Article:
Established Artists Who Continued to Rock It

We have been lucky to experience some truly stunning artistry throughout the year with some very popular, very established and extremely talented folks. None of these names will be unfamiliar to you–these are modern masters of the form, and they produced some spectacular single issue guest spots and multi-issue runs, and at least one graphic novel.  There others–there are always going to be others–but as I glance at the stack of my books to my right, I know I am going to keep these issues on a shelf, not in a box.

Darwyn Cooke – Jonah Hex #50, Parker: The Hunter – What can I say? Darwyn is one of those forces of nature in the comic book world, one who is very close to the iFanboy community. The guys have been celebrating his work for years, and for years, Darwyn has created art worth celebrating, delivering books that truly transcend comics — you can give a Darywn Cooke book to anybody, comic book fan or no.  After his incredible run on The Spirit, we had a bit of wait until we saw Darwyn Cooke's name in the spinner rack–to say his return to Jonah Hex for the fiftieth issue was anticipated is a bit of a understatement. Lyrical, honest, iconic–Jonah Hex #50 was more than a comic book, it was an American fable. In 2009, Darwyn also adapted and illustrated Richard Stark's Parker: The Hunter, a truly stunning hardcover noir story that was a perfect match for Darwyn's artwork and is another triumph in an already storied career. A talented artist and a great guy to boot, Darwyn continues to do things his way and we're luckier for it.

P. Craig Russell – The Sandman: The Dream Hunters
– I first encountered PCR back in his days on Elric, when I was a wee comic book fan. I was thrilled to see him work with Neil Gaiman on his adaptation of Gaiman's short story.  For me, this shows a level of artistry that defies the assumptions one might have about comic book art. Working with colorist Lovern Kindzierski, Russell takes the reader away, weaving a tapesty of colors, shapes, lines and textures to tell the story of a lone monk and a fox.  While it's not everyone's cup of tea, I found myself lingering on almost every page, delighted by the intricacy and emotion that Russell was sharing with the reader.  The story stuck with me, lodging itself in a space normally reserved for a poem, or a song and opening these pages stirs that sense of wonder and beauty still. This was a beautiful series and I encourage you to check out the trade if you have the opportunity.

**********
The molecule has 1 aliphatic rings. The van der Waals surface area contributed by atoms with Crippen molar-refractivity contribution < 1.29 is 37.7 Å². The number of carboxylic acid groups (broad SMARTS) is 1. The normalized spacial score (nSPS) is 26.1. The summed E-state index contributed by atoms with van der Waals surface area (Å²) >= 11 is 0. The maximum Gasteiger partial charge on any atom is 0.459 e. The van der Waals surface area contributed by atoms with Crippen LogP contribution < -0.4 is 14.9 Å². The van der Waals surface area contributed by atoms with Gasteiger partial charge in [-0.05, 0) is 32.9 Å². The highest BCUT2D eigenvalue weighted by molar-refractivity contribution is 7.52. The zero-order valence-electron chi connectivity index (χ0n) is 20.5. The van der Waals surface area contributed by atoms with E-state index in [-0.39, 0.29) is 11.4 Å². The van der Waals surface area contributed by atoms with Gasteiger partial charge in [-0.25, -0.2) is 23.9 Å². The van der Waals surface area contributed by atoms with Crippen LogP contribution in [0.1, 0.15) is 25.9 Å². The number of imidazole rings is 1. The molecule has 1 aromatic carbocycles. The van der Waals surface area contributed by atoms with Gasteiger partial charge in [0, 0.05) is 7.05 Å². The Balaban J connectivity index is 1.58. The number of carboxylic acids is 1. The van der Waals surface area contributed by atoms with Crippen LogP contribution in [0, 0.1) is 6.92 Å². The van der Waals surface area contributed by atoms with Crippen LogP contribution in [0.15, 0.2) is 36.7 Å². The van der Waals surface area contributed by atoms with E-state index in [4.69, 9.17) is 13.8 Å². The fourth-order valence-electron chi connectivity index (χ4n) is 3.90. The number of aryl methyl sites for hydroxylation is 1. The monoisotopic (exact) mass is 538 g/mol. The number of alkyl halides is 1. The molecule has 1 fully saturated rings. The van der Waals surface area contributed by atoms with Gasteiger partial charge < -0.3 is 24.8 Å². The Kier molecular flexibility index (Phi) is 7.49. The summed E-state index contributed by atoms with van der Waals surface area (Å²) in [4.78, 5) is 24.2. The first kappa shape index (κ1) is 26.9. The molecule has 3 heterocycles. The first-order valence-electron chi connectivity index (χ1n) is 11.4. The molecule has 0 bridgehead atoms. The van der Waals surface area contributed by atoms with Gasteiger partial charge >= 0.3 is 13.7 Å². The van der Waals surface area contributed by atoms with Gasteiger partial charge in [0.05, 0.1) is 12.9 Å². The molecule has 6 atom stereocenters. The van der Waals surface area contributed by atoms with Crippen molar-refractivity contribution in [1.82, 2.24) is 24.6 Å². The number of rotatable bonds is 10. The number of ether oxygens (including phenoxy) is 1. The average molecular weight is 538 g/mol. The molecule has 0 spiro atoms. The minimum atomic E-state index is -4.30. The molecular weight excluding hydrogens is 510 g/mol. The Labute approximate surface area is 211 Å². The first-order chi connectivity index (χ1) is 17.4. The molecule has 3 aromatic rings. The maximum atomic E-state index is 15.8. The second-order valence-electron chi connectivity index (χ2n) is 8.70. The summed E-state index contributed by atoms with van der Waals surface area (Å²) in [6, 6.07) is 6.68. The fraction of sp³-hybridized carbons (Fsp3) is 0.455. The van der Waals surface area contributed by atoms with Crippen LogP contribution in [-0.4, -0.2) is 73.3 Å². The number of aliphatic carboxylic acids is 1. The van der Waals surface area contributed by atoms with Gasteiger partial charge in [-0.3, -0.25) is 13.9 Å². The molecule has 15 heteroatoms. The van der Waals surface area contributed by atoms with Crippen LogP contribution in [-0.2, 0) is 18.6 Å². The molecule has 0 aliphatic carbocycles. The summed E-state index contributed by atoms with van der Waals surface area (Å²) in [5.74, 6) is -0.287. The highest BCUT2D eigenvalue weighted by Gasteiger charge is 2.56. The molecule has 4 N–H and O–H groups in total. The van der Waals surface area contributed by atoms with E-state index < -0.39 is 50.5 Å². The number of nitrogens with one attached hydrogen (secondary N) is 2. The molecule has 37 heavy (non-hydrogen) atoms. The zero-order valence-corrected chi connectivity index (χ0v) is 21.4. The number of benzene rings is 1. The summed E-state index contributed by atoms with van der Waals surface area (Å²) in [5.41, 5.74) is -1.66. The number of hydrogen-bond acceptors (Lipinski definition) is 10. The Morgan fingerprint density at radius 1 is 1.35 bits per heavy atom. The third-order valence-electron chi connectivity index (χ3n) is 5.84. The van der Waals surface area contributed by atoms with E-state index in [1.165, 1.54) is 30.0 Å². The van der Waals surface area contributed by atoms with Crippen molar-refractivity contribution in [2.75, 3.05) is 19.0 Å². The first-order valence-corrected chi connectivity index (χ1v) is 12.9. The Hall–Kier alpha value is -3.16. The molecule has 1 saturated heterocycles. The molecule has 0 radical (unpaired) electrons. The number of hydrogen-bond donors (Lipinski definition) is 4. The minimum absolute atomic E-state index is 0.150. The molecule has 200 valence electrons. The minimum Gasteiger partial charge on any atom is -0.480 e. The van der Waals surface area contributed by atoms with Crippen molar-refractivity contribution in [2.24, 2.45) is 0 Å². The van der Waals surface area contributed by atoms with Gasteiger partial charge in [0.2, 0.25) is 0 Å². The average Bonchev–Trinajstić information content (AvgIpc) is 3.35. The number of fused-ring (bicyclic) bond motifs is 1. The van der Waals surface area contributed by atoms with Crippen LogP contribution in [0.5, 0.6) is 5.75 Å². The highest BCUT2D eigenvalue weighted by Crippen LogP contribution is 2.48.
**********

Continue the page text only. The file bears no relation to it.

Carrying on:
Gary Frank – Superman: Secret Origin (and various covers and everything else!) – Geoff Johns and Gary Frank are absolutely killing it this year with this stirring retelling of the Superman origin tale. They both not only understand Clark Kent and his struggle to become a hero, they truly love our hero — I think each page underscores this.  They understand the opportunity of echoing aspects of the Richard Donner Superman movies and the television show Smallville while creating a story that is utterly their own. For me, the best part about World of New Krypton has been Frank's covers–everytime I open an issue, I am always disappointed that he didn't do the interiors. Gary Frank has always been good–the Braniac story? The Legion of Super Heroes arc? It's fantastic work. I sometimes worry if this new golden age of comics that we have been enjoying for the past few years might be coming to and end, but when I see Johns and Frank do their thing, I wonder if it's just the beginning.